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Anne Alexander

Director of International Programs helps spur UW’s globalization efforts

Volume 13, Number 3 | May 2012

Steve Kiggins
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Anne Alexander came to Wyoming to pursue her Ph.D. in economics and found a home. Now she helps make this place feel like home for people from around the world.

“Wyoming is a welcoming place. It’s made me feel welcome, and I want others to feel that way, too,” says Alexander, the affable director of UW International Programs. “We take our new international students and visiting dignitaries to Frontier Days or to Vedauwoo. The State Capitol is always a big hit. The Snowys are popular. And whenever we can, we plan trips to Yellowstone and Devils Tower. We want to show them everything that makes Wyoming such a special place.”

But there’s much more to Alexander’s job than simply introducing the vast and unique Cowboy State to foreign students and visitors.

A key figure in UW’s efforts to enhance its international reputation, Alexander oversees various scholarships, grants and programs geared to provide opportunities for university students and faculty outside the borders of the United States. She also plays a key role in bringing international dignitaries to campus to help strengthen Wyoming’s connection with the rest of the world.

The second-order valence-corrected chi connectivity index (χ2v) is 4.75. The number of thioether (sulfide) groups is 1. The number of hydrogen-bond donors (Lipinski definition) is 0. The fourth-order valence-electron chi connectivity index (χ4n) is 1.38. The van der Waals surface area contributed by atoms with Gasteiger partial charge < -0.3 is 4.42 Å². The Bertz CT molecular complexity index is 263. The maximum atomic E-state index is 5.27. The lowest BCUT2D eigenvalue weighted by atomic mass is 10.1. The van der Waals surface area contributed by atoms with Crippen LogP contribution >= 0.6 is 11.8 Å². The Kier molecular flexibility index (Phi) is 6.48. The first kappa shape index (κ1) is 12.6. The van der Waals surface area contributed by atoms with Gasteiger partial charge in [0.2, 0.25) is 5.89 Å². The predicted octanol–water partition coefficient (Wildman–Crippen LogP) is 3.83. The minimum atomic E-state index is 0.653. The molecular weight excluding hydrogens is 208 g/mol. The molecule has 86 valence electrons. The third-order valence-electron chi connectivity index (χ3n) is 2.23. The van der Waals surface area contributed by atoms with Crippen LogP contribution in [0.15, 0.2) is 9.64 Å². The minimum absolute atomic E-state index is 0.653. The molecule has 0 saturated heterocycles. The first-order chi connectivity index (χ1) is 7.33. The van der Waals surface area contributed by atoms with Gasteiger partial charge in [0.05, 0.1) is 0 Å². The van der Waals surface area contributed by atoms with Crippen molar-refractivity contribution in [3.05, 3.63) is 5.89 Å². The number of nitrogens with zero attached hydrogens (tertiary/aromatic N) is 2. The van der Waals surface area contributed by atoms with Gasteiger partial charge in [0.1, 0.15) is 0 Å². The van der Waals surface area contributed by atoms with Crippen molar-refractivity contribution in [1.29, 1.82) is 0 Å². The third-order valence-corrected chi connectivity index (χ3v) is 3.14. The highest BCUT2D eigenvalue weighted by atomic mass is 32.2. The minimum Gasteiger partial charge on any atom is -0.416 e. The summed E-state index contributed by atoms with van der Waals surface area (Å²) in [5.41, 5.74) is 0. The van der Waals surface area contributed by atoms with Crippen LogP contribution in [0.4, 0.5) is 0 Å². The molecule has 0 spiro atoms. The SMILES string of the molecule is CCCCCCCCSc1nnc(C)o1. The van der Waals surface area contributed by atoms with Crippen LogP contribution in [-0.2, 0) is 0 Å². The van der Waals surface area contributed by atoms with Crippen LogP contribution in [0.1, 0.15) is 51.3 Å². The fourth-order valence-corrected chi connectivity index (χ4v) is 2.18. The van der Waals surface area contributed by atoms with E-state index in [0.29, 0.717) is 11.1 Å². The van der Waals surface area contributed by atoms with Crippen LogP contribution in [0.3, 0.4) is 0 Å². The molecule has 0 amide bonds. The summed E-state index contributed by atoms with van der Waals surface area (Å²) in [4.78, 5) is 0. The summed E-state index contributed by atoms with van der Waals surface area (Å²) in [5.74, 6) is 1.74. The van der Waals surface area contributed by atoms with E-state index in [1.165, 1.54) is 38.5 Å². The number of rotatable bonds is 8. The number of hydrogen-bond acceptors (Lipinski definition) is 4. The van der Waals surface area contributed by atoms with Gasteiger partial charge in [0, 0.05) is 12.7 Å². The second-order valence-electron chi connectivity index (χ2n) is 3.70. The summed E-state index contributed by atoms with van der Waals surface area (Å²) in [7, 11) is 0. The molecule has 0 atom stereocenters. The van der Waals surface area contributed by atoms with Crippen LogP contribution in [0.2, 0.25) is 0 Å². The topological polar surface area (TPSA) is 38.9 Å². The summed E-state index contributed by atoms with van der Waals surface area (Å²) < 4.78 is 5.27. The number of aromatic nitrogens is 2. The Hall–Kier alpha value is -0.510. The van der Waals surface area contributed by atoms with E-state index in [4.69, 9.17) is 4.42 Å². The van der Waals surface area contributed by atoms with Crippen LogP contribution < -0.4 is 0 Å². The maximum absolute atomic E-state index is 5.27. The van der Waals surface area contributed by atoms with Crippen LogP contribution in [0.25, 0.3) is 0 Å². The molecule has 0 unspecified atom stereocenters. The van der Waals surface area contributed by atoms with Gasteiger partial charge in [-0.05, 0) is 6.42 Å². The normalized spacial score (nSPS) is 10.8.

The goal is simple: Build a better Wyoming.

“As the one university in the state, UW has a real obligation to not only help provide a work force for our state but prepare our graduates to become citizens of our state,” Alexander says. “The more they know about the world, the more competitive we are as a state. That means we have to provide every possible opportunity for our students—and our faculty and staff—to become globally competent and globally engaged.”

She smiles and adds, “Anything we can do to help this state, we do.”

The university’s mission is especially important to Alexander, who was born and raised in New Mexico but happily calls Wyoming home. She enjoys hiking and camping in the state’s parks and forests, visiting historic sites and driving the many scenic highways and byways to see a natural beauty that is “pretty hard to beat.”

She even likes the long, cold winters that sometimes chase others out of Wyoming. “I like snow,” Alexander says as she watches the white flakes flutter outside her office inside the Cheney International Center. “Everything about snow!”

But, she says, Wyoming’s greatest asset is its people.

“I love Wyoming so much,” says Alexander, who joined the UW faculty in 1999 and served in various roles before ascending to her current position in 2006. She also teaches economics classes on a regular basis. “I connect with the people here, and I think that’s why it has just always had that feel of home.”

She says international students and visitors to Wyoming get the same sense.

“No matter where they are from, whether it’s China or Mexico or India, Wyoming is just a place where they automatically feel at home and they automatically feel the warmth of the people,” says Alexander. “That is truly a credit to the people who live here.”



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